Morning News Briefing

Written by on October 29, 2020

Orleans County Sheriff’s deputies are releasing new information regarding the case of Natale Huntington, as they say they continue to look for the child’s parents. Deputies say they were called to a home in Clarendon Wednesday morning for the report of a missing 15-year-old and a missing 2-month-old. Following an investigation, an AMBER Alert was issued. They say Natalie was found safe in Auburn with extended family members. She is currently in the custody of Orleans County Child and Family Services. The whereabouts of the child’s parents, 16-year-old Kevin Huntington and 15-year-old Alyssa Bel, are currently unknown. Deputies say they fled on foot after leaving the child in Auburn.

Genesee County’s proposed budget for next year will keep taxes below the state mandated cap. The 2021 recommended General Fund (operating) budget is $110 million, that’s down from the current year spending plan. The county manager says he is proposing a tax increase of 1.28%. The recommended budget will tap into the county’s ‘rainy day fund,’ technically called the unappropriated fund balance to the tune of $2.3 million. Officials say it is entirely appropriate to dig a little deeper into the account during the current pandemic.

The City of Batavia Police Department has been made aware of small denomination counterfeit bills being passed at local businesses. The Batavia Police Department is reminding everyone to check their money carefully. If you feel that you may be victim in receiving counterfeit bills, please report it to the Police Department. Information on the current counterfeit cases is not being release at this time due to the ongoing investigation.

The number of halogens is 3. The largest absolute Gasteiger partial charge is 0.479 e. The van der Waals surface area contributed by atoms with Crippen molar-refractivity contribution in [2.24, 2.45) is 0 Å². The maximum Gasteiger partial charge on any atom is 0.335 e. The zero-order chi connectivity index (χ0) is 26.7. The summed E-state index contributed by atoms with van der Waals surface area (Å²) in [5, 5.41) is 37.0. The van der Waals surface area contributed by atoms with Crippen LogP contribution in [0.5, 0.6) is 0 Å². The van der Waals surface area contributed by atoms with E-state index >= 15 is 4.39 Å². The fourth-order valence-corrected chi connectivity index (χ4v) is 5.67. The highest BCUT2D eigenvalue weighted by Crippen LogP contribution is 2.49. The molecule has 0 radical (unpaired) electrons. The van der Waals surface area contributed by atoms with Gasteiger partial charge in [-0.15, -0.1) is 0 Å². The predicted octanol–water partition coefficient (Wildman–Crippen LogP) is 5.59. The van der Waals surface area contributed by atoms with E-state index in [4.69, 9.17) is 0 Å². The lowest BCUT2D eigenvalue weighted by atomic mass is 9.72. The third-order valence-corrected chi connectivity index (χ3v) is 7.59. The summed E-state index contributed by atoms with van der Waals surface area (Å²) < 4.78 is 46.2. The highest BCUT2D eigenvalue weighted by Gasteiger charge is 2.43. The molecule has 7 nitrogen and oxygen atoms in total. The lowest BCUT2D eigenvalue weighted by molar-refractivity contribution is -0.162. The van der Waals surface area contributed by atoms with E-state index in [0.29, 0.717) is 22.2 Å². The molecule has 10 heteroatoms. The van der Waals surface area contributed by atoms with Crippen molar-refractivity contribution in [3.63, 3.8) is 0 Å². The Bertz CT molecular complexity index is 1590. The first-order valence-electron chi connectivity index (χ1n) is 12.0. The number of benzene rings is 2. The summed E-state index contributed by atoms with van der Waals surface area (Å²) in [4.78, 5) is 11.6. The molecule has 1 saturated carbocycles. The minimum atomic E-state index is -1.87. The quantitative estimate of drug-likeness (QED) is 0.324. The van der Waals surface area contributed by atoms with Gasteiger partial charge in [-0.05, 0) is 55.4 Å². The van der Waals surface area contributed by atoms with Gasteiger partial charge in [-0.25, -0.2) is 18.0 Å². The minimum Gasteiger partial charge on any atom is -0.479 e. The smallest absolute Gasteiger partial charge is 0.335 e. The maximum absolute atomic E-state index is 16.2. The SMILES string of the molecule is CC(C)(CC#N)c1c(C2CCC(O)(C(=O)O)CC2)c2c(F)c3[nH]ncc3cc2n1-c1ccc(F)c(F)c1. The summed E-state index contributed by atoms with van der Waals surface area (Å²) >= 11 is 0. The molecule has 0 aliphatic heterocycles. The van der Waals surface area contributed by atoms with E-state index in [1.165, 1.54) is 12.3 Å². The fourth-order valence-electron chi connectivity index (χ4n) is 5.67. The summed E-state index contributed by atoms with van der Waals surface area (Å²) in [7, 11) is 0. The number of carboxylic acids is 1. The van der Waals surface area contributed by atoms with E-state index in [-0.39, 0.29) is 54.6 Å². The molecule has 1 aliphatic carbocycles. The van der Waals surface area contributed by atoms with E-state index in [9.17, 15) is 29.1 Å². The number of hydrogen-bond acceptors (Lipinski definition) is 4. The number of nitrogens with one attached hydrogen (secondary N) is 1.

Health officials have documented four new COVID-19 cases in Genesee County. The newly confirmed infections involve people from Batavia, Bergen, Darien and LeRoy. The ages range from under 20 to over 70 and include one elementary school student. Orleans County reports six new cases while Wyoming County confirms two additional cases.

One million New Yorkers cast ballots over the first four days of early voting, state elections officials said Wednesday. People around the state have been enduring wait times of up to several hours to cast votes since early voting started Saturday. About 8% of New York’s roughly 13 million registered voters have turned out over the four days, according to the unofficial figures from the state Board of Elections. The number of voters statewide has increased each day since Sunday.

The U.S. Department of Justice has requested data related to the number of nursing home residents in New York who died due to COVID-19, which has been shrouded in secrecy for months. The request seeks the number of residents who died from COVID-19 inside private nursing homes as well as those who died after being transferred to a hospital, other medical facilities or any other location, according to a letter first reported by the New York Post.


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